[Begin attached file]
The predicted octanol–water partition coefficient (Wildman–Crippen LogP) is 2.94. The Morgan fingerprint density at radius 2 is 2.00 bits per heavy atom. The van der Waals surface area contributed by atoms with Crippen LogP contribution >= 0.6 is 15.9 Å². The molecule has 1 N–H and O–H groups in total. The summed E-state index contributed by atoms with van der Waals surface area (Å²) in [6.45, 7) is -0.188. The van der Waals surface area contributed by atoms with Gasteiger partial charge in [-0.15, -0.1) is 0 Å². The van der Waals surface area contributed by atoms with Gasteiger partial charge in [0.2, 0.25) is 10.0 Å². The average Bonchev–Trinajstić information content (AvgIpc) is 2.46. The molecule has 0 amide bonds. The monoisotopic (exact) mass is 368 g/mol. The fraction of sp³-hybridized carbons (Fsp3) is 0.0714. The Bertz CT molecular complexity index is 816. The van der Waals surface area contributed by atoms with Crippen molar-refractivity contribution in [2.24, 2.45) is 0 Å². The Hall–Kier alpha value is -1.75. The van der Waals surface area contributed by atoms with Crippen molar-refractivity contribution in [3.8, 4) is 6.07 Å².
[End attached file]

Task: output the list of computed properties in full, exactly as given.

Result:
The predicted octanol–water partition coefficient (Wildman–Crippen LogP) is 2.94. The Morgan fingerprint density at radius 2 is 2.00 bits per heavy atom. The van der Waals surface area contributed by atoms with Crippen LogP contribution >= 0.6 is 15.9 Å². The molecule has 1 N–H and O–H groups in total. The summed E-state index contributed by atoms with van der Waals surface area (Å²) in [6.45, 7) is -0.188. The van der Waals surface area contributed by atoms with Gasteiger partial charge in [-0.15, -0.1) is 0 Å². The van der Waals surface area contributed by atoms with Gasteiger partial charge in [0.2, 0.25) is 10.0 Å². The average Bonchev–Trinajstić information content (AvgIpc) is 2.46. The molecule has 0 amide bonds. The monoisotopic (exact) mass is 368 g/mol. The fraction of sp³-hybridized carbons (Fsp3) is 0.0714. The Bertz CT molecular complexity index is 816. The van der Waals surface area contributed by atoms with Crippen molar-refractivity contribution in [2.24, 2.45) is 0 Å². The Hall–Kier alpha value is -1.75. The van der Waals surface area contributed by atoms with Crippen molar-refractivity contribution in [3.8, 4) is 6.07 Å².